Last Saturday we played Warmaster, 15mm. I was part of a huge late medieval host battling a strange alliance of lizardmen, elves, and dwarves. The dwarves thwomped me pretty bad. And the game ended before my cavalry could get in a decent charge against the elven cavalry. Overall, I think the game was a draw.

Sunday I actually played Warhammer: Fantasy Battles with my Empire Army.  I spent three hours earlier a adding up a 3000 point army. I felt like I had a good army and sound tactics, yet I got stomped by the forces of Chaos. Eighteen Chaos Trolls in a horde along with assorted giants, ogres, along with Kholek the Suneater looked stunning on the tabletop. And boy was I stunned.

Still, as long as my miniatures get the occasional use, and since I'm gaming with new people (and really the people make the game worthwhile), I'll continue to play Warhammer.

 Yes, I know what I'm doing goes a little bit against my earlier principle of dumping Games Workshop. Yet, I'm not going to buy anymore figures or books or whatever from GW. I have enough miniatures as it is. Warhammer isn't my favorite game (hell, I'm not even sure if it is game), but since a lot of people play it, it can be an excuse to just push minaitures around the table.

But the day ended on a high note...

The Expeditions in the Northlands
So, on Saturday afternoon, I said: "I want to run my Expeditions in the Northlands game on Sunday night" to a couple people at Treefort games.

Sunday night, five players showed up and ran three 0-level characters each. Overall, it was a successful expedition for the players. 15 characters left Engelhadden, 11 returned. They found some treasure, explored part of a ruined town, fought some bloodhawks. But they didn't earn enough XP to gain a first level. Maybe next time.

Most importantly, the session fulfilled the campaign's seventh Maxim:
"New Players to the hobby are always Welcome."

As the group of four players started doing their a initial explorations, a fifth person started hovering. He said he'd just starting playing Magic: The Gathering just three weeks ago, but had never seen D&D in play. He watched for a few minutes and said, "I don't wanna get addicted to another game." And then walked away. Five minutes later he was back and played the rest of the session.

The other players already had experience with RPGs. They talked, interacted with the environment and each other (including one case of intraparty violence), but watching the new guy play made my night, especially when he realized that in a roleplaying game, you can do just about anything. At one point, when he realized he had only meager weapons, he said, "Since my character is a soldier, can he make a  bow?" I said, sure, you can try. It will take awhile. But you can try. He asked questions and became engaged with the game.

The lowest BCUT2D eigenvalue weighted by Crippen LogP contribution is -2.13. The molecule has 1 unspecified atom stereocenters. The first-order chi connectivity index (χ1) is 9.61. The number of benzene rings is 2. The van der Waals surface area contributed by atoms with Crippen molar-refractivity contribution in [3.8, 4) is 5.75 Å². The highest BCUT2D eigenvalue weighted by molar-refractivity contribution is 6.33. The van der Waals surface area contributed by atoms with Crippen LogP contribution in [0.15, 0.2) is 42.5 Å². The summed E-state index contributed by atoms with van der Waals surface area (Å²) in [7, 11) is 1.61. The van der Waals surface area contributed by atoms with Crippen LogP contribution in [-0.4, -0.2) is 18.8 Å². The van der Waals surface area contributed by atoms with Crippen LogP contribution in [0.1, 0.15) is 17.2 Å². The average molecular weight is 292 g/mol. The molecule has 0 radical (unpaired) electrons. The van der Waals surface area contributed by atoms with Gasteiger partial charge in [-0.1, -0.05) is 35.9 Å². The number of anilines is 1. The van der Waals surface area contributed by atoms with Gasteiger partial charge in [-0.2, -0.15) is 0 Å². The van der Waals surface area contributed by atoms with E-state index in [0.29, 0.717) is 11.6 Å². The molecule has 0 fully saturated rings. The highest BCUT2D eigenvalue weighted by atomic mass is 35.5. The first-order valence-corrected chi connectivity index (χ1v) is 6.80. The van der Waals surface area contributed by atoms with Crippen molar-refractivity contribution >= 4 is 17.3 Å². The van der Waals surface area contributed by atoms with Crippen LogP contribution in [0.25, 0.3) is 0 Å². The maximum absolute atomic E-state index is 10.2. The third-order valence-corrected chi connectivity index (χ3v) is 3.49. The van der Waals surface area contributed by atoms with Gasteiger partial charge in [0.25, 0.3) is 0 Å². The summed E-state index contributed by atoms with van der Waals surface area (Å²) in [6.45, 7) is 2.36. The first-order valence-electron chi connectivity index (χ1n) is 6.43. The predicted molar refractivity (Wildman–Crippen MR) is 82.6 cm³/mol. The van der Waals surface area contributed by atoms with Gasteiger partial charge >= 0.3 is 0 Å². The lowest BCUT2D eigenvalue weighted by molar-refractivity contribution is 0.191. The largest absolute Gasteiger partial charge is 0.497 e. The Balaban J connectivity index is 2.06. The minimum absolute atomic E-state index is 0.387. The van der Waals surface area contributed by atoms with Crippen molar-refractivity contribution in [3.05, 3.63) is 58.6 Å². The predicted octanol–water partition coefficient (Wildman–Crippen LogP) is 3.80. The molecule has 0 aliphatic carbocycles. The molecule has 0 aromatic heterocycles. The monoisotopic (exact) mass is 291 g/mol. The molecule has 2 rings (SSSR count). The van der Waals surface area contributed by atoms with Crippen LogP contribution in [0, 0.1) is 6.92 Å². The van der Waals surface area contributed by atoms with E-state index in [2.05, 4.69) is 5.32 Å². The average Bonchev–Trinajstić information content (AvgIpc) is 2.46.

In other campaigns, I'd try to play a one-on-one session with players new to RPGs. Yet with The Expeditions in the Northlands, since everybody is, more or less, on the same level by playing 0-level characters in an OD&D retroclone, there's not a whole lot of rules and character skills to bog down a new person.


When the last time you've introduce a new player to the hobby? How did it go?

Friday, January 11, 2013

Growing Up in the d20 Dark Ages (Part 6)

Building upon the rise of WotC/Magic the Gathering/fall of TSR theme of this week..

Did Magic: The Gathering tear apart your RPG group in the 1990s?

For me, it didn't. Yet through Dragon Magazine and a couple sections in the Fantasy Role-playing Gamer's Bible (published in 1995), I knew things were amiss. Even the local gaming store, M&M Comics and Games, seemed more interested in stocking Magic: The Gathering than D&D stuff (at least until it burned down...)

Still, I didn't give M:tG much thought until the new guy came to my high school in my sophomore year.  Let's call him Jason. See, Jason liked M:tG. I mean really liked it. He kept talking about it, trying to get people to play. Apparently all the cool kids were now playing M:tG at the high school he'd just transferred from.

Jason seemed an all right guy, despite being a Freshman. He fit well into my little circle of friends. So invited him to play in my Greyhawk Campaign. He declined. D&D takes too long to play, he said. M:tG takes only 20 to 30 minutes to play, he said. It takes that long just to roll up a character in D&D, he said. And nobody played D&D anymore where he came from, he said.

Okay, fine. I'll try the game. I played it with him a few times during study hall or over the lunch hour using his cards. I thought it was okay. It was fun. I could see why people liked it. The artwork was cool. You could carry a deck in your pocket for quick games. And the rules were simple. I could understand its appeal, but I wasn't gonna go all evangelical for the game like Jason.

So I bought the starter boxed set and a handful of boosters, about a $35 investment, if I recall. And so I built my deck (I don't remember which color). I played against Jason several times and lost each time. Afterwards, he informed me of my problem:

I had too few good cards to chose from. I needed more of the uncommons and rares so I could develop hard to beat combos. This, of course, meant that I had to buy more cards.

But I didn't want to. 

Back then, $35 was about the cost of a D&D boxed set, and you got lots of goodies with it. I didn't want to spend more on cards, when almost three fourths of them I wouldn't use and each booster pack  seemed to contain more land and common cards than I needed. Oh yeah, and the randomization...

Overall, I thought the game was a bit of a rip off for what you got for your money.

(Later on, however, I bought a bunch of Spellfire cards at a deep discount just to see what the deal was with the card game TSR supposedly created in a weekend).